Corruption in Autocracies

46 Pages Posted: 12 Jun 2011 Last revised: 11 Oct 2012

See all articles by James R. Hollyer

James R. Hollyer

Department of Political Science, University of Minnesota

Leonard Wantchekon

Princeton University

Date Written: October 10, 2012


Corruption is usually depicted in one of two ways: as stemming from a lack of government accountability, or from a lack of capacity. Neither depiction predicts variation in the institutions created by unaccountable leaders to control corruption. If corruption results from moral hazard between politicians and citizens, then unaccountable governments should eschew anti-corruption bodies. If rent-seeking stems from moral hazard between politicians and bureaucrats, all governments should create anti-corruption bodies. We offer an explanation for why unaccountable governments vary in their willingness to create anti-corruption institutions. Autocrats create such bodies to deter ideologically disaffected members of the populace from entering the bureaucracy. Anti-corruption institutions act as a commitment by the elite to forgo the use of patronage, reducing the monetary benefits from bureaucratic office, thus ensuring that only zealous supporters of the elite will pursue posts. We illustrate these arguments with case studies of China, South Korea, and Rwanda.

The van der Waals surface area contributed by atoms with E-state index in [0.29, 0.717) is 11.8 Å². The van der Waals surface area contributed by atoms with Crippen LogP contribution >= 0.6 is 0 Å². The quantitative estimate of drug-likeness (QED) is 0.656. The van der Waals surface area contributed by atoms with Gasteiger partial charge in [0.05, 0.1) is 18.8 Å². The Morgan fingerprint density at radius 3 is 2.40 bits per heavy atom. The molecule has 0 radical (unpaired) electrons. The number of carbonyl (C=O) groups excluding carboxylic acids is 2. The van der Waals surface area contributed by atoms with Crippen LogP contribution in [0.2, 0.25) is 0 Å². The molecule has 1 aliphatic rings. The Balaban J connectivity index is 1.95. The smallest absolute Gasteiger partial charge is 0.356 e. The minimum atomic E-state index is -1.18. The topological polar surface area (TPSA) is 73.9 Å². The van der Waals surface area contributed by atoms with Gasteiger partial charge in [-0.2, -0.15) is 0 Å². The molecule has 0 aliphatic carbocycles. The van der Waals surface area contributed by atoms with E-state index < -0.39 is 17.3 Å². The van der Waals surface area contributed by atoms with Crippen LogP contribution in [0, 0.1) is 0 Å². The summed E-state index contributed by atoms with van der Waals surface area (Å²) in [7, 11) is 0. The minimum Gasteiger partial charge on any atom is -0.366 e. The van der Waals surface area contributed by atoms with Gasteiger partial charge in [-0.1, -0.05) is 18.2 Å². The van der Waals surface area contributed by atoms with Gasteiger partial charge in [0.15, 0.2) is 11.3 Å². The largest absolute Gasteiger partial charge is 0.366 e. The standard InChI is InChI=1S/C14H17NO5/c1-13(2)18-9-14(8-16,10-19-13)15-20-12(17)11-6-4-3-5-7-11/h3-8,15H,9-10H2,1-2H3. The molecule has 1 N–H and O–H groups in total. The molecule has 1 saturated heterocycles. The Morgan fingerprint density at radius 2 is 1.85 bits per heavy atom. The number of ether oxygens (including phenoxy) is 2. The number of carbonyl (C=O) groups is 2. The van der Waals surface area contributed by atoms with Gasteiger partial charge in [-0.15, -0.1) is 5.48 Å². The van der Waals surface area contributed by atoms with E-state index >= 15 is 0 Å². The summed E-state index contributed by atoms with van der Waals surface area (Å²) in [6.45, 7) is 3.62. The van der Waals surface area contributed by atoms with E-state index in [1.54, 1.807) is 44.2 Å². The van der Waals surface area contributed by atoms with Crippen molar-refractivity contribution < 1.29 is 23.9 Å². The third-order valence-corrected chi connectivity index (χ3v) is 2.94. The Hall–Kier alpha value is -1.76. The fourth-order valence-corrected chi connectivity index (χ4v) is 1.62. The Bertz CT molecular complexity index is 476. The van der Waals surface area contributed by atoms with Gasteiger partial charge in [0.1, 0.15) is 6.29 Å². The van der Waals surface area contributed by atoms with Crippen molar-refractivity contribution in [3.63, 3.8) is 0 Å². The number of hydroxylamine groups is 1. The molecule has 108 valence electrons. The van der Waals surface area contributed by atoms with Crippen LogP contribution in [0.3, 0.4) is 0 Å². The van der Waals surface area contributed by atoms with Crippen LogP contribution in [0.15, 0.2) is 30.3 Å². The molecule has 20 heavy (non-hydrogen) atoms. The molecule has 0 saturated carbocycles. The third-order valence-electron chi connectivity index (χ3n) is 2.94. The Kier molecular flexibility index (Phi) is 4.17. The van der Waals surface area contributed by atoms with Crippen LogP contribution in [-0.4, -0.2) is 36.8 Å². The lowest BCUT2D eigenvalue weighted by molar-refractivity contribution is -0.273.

Keywords: autocracy, corruption, institutions

Suggested Citation

Hollyer, James R. and Wantchekon, Leonard, Corruption in Autocracies (October 10, 2012). Available at SSRN: or

James R. Hollyer (Contact Author)

Department of Political Science, University of Minnesota ( email )

1414 Social Sciences
267 19th Avenue South
Minneapolis, MN 55455
United States


Leonard Wantchekon

Princeton University ( email )

22 Chambers Street
Princeton, NJ 08544-0708
United States

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